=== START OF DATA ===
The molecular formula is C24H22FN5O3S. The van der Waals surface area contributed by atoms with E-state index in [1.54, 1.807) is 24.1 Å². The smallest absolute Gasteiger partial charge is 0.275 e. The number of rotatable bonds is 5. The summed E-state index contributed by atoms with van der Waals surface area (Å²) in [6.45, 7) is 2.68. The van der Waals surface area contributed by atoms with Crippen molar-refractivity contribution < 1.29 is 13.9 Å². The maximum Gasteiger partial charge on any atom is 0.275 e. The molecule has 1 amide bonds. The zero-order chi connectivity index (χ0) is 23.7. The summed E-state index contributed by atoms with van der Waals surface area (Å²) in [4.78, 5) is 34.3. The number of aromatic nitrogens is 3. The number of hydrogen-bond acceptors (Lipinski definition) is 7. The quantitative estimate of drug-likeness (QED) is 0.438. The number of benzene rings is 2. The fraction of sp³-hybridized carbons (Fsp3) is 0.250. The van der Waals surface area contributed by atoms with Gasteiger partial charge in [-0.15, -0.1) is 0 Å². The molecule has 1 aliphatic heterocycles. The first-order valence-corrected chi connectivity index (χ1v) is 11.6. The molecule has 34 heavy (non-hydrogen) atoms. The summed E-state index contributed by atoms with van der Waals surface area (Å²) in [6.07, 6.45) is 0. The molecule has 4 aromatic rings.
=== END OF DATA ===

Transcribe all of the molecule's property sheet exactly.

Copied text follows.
The molecular formula is C24H22FN5O3S. The van der Waals surface area contributed by atoms with E-state index in [1.54, 1.807) is 24.1 Å². The smallest absolute Gasteiger partial charge is 0.275 e. The number of rotatable bonds is 5. The summed E-state index contributed by atoms with van der Waals surface area (Å²) in [6.45, 7) is 2.68. The van der Waals surface area contributed by atoms with Crippen molar-refractivity contribution < 1.29 is 13.9 Å². The maximum Gasteiger partial charge on any atom is 0.275 e. The molecule has 1 amide bonds. The zero-order chi connectivity index (χ0) is 23.7. The summed E-state index contributed by atoms with van der Waals surface area (Å²) in [4.78, 5) is 34.3. The number of aromatic nitrogens is 3. The number of hydrogen-bond acceptors (Lipinski definition) is 7. The quantitative estimate of drug-likeness (QED) is 0.438. The number of benzene rings is 2. The fraction of sp³-hybridized carbons (Fsp3) is 0.250. The van der Waals surface area contributed by atoms with Gasteiger partial charge in [-0.15, -0.1) is 0 Å². The molecule has 1 aliphatic heterocycles. The first-order valence-corrected chi connectivity index (χ1v) is 11.6. The molecule has 34 heavy (non-hydrogen) atoms. The summed E-state index contributed by atoms with van der Waals surface area (Å²) in [6.07, 6.45) is 0. The molecule has 4 aromatic rings.